A personalized website and the support of nurse practitioners helped improve some risk factors in patients with vascular disease, according to a study published this week in the British Medical Journal.
Researchers from the University Medical Center Utrecht in The Netherlands developed a 12-month study involving 330 participants. They were divided in two groups: those who used the website and nurse support, and those who received usual care.
Interventions included the website, which included email communication with a nurse practitioner, self-management support, monitoring of disease control and pharmacotherapy.
In a one-hour training session, patients were advised to log in at least once every two weeks to submit new data for factors such as blood pressure, weight, smoking status, and cholesterol.
Nurse practitioners communicated with the patients by email, according to a heartwire article, replied to all messages and contacted those not using the program by email or phone when they did not respond. On average, patients used the Internet program 56 times in the year.
The results after one year were measured using Framingham heart risk scores, which predict 10-year risk for coronary heart disease. They were not an ideal tool in this case because they were developed for patients free of vascular disease.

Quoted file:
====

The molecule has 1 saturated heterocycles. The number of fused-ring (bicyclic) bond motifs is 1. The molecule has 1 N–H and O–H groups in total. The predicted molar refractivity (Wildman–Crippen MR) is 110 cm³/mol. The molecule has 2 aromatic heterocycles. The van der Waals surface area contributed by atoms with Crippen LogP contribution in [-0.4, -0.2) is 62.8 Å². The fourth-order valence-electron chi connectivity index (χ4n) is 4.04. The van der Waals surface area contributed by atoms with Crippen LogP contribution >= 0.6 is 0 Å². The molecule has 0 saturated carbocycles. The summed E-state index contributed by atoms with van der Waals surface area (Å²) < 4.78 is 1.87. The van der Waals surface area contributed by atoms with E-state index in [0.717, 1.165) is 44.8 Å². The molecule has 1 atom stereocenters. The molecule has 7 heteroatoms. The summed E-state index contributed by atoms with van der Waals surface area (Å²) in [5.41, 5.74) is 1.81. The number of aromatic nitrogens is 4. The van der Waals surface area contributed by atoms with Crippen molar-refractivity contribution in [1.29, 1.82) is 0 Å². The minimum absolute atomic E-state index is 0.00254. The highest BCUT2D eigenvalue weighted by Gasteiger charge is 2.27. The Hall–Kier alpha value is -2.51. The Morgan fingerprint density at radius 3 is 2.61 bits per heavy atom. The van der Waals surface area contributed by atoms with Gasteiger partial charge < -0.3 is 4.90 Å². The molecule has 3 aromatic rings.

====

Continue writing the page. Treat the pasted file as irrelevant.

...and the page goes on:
In the end, scores improved 12 percent for the group using the website, and 8 percent for those undergoing usual care, a "small effect," according to the researchers. Still, they said, the intervention is "easy to implement at low cost and could be used for various groups of patients at high CV risk."
"Patients come to the outpatient clinic several times a year, but this is very inefficient from a doctor and patient perspective. For cardiovascular risk-factor management, it is important to support self-management, to deliver care at home," senior author Dr. F.L.J. Visseren told heartwire. "Patients need to work on this--taking their medications and making lifestyle changes--every day, not just for 15 minutes in the clinic. This is an easy web application developed at our hospital. You do not need to be an Internet wizard to employ it."
Several previous studies have supported the use of telemonitoring for patients with conditions including heart failure and hypertension. A study by researchers from the Mayo Clinic and Purdue University, however, found telemonitoring failed to keep elderly at-risk patients out of the hospital.